Unitek Switch Dock Review 23423

Unitek Switch Dock Review

When Nintendo announced Switch, it was almost too good to be true. It took the concerns people had with the Wii U, improved them, and made a substantially better product. Not only did it live up to expectations, but it also opened the door to a new way to the game. Since then a lot of companies have tried to improve on the basic elements. One of the most common is redesigning the dock. With companies going with better features, more ports, and portable size, there are absolutely options out there. Among them is Unitek, known for a variety of electronics, which adds a robust set of features in a small package. With some bold claims, will it live up to the hype or does it fall short?

When I covered RIG’s 800 PRO HS headset I referred to it as a product that looks like it was made with retail in mind. I would say the opposite is true for Unitek’s Switch Dock. The packaging is a simple brown box with a sticker on the front that indicates what it is. Inside there is some padding around the dock, along with some brief documentation. It’s simple and effective, though clearly designed to be sold from a digital storefront, such as Amazon.

Simple and Works

For this review, we were given model D1080A, which is the updated version of the dock in iconic neon blue and red colors. Another model, D1080B, also exists and boasts the short-lived but highly sought-after pastel green and blue color used in the Animal Crossing: New Horizons edition. There also exists an older version of the dock, D1073B, which is based on the aforementioned Animal Crossing design and a bit cheaper. The reason I mention this isn’t just color preference, but to talk about changes.

With the older model, Unitek included a USB-C power port, HDMI out, and one USB-A 3.0 port on the back. In the new models, there is still USB-C power and HDMI out, but the USB-A 3.0 port was changed to two USB-A 2.0 ports, with one on each side, with the back gaining a gigabit ethernet port (RJ45) whereas the old USB 3.0 port was on the back. While use cases will vary, I strongly recommend the newer dock because that additional USB-A port adds a lot of versatility. In my case, not only can I use my BigBig Won Rainbow controller, it can still power mClassic and improve the quality of my Switch’s output. Well worth the extra couple of bucks if you’re on the fence or just wondered about their models. That said, let’s actually talk about the unit we received.

After taking the Switch Dock out of the packaging it’s surprisingly lightweight and compact. Unfortunately, I lacked the neon blue/red Joy-Cons to compare to the colors Unitek used, but I would say they look close enough to how I remember those colors look in person for that not to be a concern. As for the dock itself, it’s made of plastic that doesn’t really have any coating or anything that makes it feel different than your average plastic product. On the bottom are four little rubber feet that prevent it from moving. It will move a little bit without the switch, though with that additional weight it should be held firmly in place. In the middle is a small area where the USB-C port that connects to the Switch is hidden. It snaps firmly in place, with a small gap where a fingernail should be able to effortlessly pull it out. Nothing holds it in place when brought out, though the Switch’s weight should also keep it in the position you want. Finally, there is a button on the back that toggles the display between the TV and the Switch itself. It’s not the best quality button I’ve seen, plus it makes a rather loud clicking sound, but it shouldn’t pose any issue in the foreseeable future.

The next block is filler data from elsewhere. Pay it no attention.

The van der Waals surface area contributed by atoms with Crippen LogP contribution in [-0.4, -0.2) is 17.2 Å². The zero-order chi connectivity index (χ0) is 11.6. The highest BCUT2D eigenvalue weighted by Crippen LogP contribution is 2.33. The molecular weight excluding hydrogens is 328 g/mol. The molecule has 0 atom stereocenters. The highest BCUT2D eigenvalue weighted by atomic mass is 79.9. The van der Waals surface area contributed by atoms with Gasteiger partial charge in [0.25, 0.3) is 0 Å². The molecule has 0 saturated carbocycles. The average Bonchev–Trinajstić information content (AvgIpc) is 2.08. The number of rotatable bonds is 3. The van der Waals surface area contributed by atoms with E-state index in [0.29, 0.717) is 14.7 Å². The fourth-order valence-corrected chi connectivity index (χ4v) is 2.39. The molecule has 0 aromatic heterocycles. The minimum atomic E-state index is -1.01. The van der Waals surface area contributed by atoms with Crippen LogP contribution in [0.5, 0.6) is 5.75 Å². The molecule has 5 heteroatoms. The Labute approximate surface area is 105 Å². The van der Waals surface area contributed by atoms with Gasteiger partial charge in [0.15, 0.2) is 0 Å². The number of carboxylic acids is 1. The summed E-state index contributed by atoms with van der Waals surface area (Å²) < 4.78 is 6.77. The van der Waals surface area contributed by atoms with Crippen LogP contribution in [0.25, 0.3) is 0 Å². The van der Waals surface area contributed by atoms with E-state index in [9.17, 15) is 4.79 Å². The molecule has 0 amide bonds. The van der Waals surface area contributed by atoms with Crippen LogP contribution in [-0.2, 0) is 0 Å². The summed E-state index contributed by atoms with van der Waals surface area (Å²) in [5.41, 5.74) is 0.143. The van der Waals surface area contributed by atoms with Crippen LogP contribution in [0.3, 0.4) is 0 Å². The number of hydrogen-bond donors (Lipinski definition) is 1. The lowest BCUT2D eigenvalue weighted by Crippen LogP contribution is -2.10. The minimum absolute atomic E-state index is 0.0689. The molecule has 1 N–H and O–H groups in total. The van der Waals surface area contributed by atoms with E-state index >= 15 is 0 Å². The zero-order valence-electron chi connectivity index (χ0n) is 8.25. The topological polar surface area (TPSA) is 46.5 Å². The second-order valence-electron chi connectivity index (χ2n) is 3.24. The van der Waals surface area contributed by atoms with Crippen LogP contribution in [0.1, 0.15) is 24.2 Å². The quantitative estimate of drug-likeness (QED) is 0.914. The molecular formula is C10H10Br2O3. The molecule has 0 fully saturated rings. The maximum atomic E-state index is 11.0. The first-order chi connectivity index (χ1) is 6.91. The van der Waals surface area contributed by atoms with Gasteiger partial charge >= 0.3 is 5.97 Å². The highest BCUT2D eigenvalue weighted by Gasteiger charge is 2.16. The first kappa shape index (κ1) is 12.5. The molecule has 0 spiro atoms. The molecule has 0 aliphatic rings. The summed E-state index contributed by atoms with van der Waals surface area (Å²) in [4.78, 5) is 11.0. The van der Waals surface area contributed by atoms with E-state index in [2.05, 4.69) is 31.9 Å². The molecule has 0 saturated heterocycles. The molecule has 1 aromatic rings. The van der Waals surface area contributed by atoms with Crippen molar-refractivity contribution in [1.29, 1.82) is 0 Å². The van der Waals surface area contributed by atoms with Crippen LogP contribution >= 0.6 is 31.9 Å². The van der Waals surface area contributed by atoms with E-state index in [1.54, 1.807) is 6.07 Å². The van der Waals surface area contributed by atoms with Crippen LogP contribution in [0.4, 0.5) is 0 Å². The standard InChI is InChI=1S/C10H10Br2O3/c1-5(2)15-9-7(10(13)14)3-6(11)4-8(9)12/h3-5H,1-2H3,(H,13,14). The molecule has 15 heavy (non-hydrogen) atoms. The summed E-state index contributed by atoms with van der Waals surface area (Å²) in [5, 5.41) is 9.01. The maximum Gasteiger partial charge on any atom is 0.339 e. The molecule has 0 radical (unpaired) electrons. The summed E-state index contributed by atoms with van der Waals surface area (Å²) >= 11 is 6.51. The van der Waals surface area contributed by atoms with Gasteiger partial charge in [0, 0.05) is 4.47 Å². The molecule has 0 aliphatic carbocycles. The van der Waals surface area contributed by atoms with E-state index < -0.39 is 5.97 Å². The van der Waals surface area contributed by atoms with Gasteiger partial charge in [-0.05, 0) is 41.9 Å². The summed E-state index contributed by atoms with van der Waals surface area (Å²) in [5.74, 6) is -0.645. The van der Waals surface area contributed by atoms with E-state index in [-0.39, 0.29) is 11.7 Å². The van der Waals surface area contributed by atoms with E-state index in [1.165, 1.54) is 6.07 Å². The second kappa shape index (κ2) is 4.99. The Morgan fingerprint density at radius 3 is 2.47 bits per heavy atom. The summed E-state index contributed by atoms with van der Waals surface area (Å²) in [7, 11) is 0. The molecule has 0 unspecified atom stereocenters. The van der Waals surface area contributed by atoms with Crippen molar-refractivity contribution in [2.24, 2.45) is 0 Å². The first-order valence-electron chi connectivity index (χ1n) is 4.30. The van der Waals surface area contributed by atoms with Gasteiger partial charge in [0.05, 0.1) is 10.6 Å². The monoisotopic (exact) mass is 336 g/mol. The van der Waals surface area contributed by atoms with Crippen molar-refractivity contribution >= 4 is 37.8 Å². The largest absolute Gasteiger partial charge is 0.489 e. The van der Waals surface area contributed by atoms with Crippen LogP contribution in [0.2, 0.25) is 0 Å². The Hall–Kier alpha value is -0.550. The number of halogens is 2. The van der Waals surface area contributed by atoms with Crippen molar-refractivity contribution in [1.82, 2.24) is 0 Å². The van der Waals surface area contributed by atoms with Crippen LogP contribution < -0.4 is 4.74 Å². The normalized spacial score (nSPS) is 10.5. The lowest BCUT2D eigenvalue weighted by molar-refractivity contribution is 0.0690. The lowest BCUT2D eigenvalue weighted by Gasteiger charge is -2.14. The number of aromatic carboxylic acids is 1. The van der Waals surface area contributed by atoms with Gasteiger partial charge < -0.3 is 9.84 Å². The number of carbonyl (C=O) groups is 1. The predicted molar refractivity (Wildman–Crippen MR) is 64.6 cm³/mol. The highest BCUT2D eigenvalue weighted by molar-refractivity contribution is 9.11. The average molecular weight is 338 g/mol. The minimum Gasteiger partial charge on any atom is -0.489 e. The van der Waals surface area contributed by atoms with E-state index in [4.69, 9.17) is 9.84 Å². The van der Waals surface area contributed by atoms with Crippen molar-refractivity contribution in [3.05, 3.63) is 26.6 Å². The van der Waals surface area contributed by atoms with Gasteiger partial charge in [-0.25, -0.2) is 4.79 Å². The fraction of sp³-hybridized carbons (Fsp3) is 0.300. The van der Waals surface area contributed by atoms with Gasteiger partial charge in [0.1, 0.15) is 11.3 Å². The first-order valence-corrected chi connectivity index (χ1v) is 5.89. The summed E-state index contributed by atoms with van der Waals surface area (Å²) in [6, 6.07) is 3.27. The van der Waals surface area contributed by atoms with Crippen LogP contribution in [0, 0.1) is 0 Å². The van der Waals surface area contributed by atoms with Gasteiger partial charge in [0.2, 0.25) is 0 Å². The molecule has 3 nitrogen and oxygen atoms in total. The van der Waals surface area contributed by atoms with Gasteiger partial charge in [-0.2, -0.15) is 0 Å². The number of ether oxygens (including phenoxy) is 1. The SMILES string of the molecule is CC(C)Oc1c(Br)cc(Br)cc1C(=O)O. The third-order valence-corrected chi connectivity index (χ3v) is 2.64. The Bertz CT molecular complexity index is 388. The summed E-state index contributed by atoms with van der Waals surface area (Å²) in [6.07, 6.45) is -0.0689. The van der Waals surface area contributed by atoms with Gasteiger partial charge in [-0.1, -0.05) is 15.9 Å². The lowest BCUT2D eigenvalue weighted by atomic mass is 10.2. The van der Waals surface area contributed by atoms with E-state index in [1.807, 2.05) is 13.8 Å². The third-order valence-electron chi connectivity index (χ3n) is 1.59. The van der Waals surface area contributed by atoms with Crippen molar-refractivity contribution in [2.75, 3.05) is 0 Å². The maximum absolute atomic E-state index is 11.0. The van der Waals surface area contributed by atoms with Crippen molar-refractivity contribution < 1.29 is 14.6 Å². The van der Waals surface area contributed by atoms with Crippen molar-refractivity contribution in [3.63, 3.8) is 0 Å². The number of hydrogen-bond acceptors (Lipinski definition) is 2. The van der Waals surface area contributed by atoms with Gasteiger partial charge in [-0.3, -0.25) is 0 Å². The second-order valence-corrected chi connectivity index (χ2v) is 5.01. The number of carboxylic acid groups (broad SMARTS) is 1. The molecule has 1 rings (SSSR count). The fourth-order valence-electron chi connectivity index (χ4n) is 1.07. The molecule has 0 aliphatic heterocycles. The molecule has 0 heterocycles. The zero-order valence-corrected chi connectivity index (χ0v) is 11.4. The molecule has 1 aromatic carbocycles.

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The Dock in a Couple of Different Bags

The most surprising thing about the dock is just how compact it is. Unitek lists the size as 3.15 x 2.83 x 0.79 inches, which is about what our unit measured as, but it’s hard to conceptualize just how small that actually is. To put it into perspective, I have The Legend of Zelda: Breath of the Wild special edition Switch case, and it easily fits in the pouch on the left side. I also pulled out my Nomatic Navigator 10L Sling, a product that might be reviewed sometime in the future, and it fits perfectly in any of the three compartments on the left side. Even my beloved Coach briefcase can easily hold the Switch in one of the front compartments and the dock in the other. It’s simply fantastic how portable this product is, especially when paired with something like a projector or portable monitor.

On the Left is the Official Switch Dock with mClassic and on the Right is Unitek Switch Dock